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New version of DFS coming soon to racetracks, casinos?

Vegas could soon be seeing another form of daily fantasy sports emerge. Doubble Troubble/Getty Images

A Hall of Fame bookmaker and a former executive consultant for Del Mar Thoroughbred Club are teaming up to offer a new version of daily fantasy sports, based on an old form of betting (pari-mutuel wagering), that could be coming to a race track near you.

It's called U.S. Fantasy, and it could be the next iteration of the game in the United States -- one that will embrace, not shy away, from its gambling roots.

"There are no legal definitions anywhere of what fantasy sports is," said U.S. Fantasy commissioner Mike Knapp. "Everybody's version of it is a little bit different."

Knapp, a veteran of the Nevada sports betting industry, is an avid fantasy player and a lifelong horse player. He came up with his version of pari-mutuel fantasy sports roughly 10 years ago while consulting for racing officials in Montana. Knapp wanted to build off the popularity of the prop bets associated with the Super Bowl, but make it simpler and friendlier to the novice bettor. During his decade as sports book director at Harvey's Casino in Lake Tahoe, Nevada, Knapp had noticed once-a-year bettors getting turned off by how the odds were presented on matchup prop bets, with one player being, for example, a -150 favorite over another.

"I would explain to them that you had to bet $1.50 to win a $1 on the favorite, and they'd look at you like you were screwing them," Knapp said. "The public's desire over the last 25-30 years has moved toward bet-a-little-win-a-lot propositions."

Knapp developed mock odds with potential payouts and pitched the idea to the Montana officials and later to his connections at Del Mar with no success. The idea was on the shelf in recent years, before the explosion of daily fantasy sports and two legal clarifications in Nevada convinced Knapp to go see an old friend -- longtime Nevada bookmaker and gaming executive Vic Salerno.

The concept is simple: Imagine the odds on a horse race, posted on the screens at the racetrack or casino, but instead of horses there's a field of NFL quarterbacks, each with their own odds on who will throw for the most yards on a Sunday. You can bet on a quarterback to win, place or show. Pick-sixes and exactas can be created using other races like, for example, which running back rushes for the most yards. The end result is that you'll put up money in an attempt to win money by picking which players will produce the best statistics on any given day.

In October, the Nevada Gaming Control Board and state Attorney General Adam Laxalt ruled that daily fantasy meets the state's definition of a sports pool and would require a gambling license to operate. Earlier in 2015, Nevada passed gaming legislation clarifying that the state's licensed bookmakers were allowed to operate in other legal jurisdictions.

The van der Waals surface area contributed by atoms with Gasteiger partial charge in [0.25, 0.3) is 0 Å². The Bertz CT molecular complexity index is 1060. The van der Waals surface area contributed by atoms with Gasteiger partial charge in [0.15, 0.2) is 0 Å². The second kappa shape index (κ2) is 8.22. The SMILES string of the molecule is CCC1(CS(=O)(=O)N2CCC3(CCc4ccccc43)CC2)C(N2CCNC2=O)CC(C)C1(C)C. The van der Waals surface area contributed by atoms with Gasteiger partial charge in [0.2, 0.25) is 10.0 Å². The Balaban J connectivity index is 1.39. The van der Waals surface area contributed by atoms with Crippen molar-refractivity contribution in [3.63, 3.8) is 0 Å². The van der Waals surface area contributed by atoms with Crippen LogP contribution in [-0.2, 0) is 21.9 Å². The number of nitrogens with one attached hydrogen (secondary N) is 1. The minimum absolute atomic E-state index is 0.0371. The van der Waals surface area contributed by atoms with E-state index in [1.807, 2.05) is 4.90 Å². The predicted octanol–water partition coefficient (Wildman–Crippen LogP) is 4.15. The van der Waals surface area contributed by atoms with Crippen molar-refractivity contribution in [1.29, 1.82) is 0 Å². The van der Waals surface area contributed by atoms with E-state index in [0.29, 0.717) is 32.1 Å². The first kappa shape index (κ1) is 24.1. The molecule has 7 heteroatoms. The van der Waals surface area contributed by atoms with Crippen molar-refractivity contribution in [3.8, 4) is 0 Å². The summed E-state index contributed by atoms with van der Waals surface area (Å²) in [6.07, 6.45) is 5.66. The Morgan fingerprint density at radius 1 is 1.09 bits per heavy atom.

Salerno, a 2015 inductee into the American Gaming Association's Gambling Hall of Fame, saw an opportunity and recently became the first to apply for a gaming license -- one that will allow him to offer Knapp's version of daily fantasy. He hopes to have the licensing process completed by July, at the latest, he and plans to launch U.S. Fantasy in time for the 2016 NFL season.

While he awaits a license -- he also has a patent pending -- Salerno has been networking with racetracks in other states. He has spoken with tracks in California, Oregon, Minnesota and other jurisdictions that already have or are in the process of putting laws and regulations in place for daily fantasy sports.

"It's all been positive feedback," said Salerno, who also serves as Chairman of the Board for William Hill US. "Literally, we could go and do this tomorrow. The laws are already written -- regulations that have worked (in Nevada) for 70 years and with pari-mutuel for 60 years."

Salerno ran Leroy's Race & Sports Book for decades in Las Vegas, and he was one of the industry's pioneers in computerized bookmaking and odds-tracking systems. In the late 1990s, he introduced a similar form of pari-mutuel sports wagering called MegaSports. It was ahead of its time and didn't take off for a number of reasons, largely because it was only available in Nevada where traditional sports betting has a strong foothold.

"I believe the original product was ahead of its time, but even then [it] would have been a huge success in any other jurisdiction that didn't have sports betting," Salerno explained.

With the sports betting market evolving and expanding in the U.S., Salerno and Knapp believe the time is right for their version of daily fantasy to succeed -- and it will also position them for a time when traditional sports betting becomes legal in the U.S.

"Now, I'm not saying that sports betting would kill it (daily fantasy)," Salerno said, "but it sure as hell would be the 800-pound gorilla. That doesn't hurt us, though, because we can easily do both, and [we] have a little experience in bookmaking."

The pari-mutuel format does have its detractors. The odds fluctuate as money is bet into the pool. You may bet Tom Brady to have the most passing yards at 4-1 odds, but if Brady's odds drop to 2-1 before kickoff, your payout will be reflected. The takeout -- the amount of money from the pool kept by the operators -- can also be steep.

Salerno says US Fantasy aims to have takeout of around 10 percent, and he believes the pari-mutuel model is a better fit for daily fantasy overall. In the daily fantasy games currently offered by companies like DraftKings and FanDuel, the vast majority of the winnings are collected by a small percentage of elite players.

"In our model, it feels like 80 to 90 percent will get some money back," Salerno said. "It's almost the opposite of their model."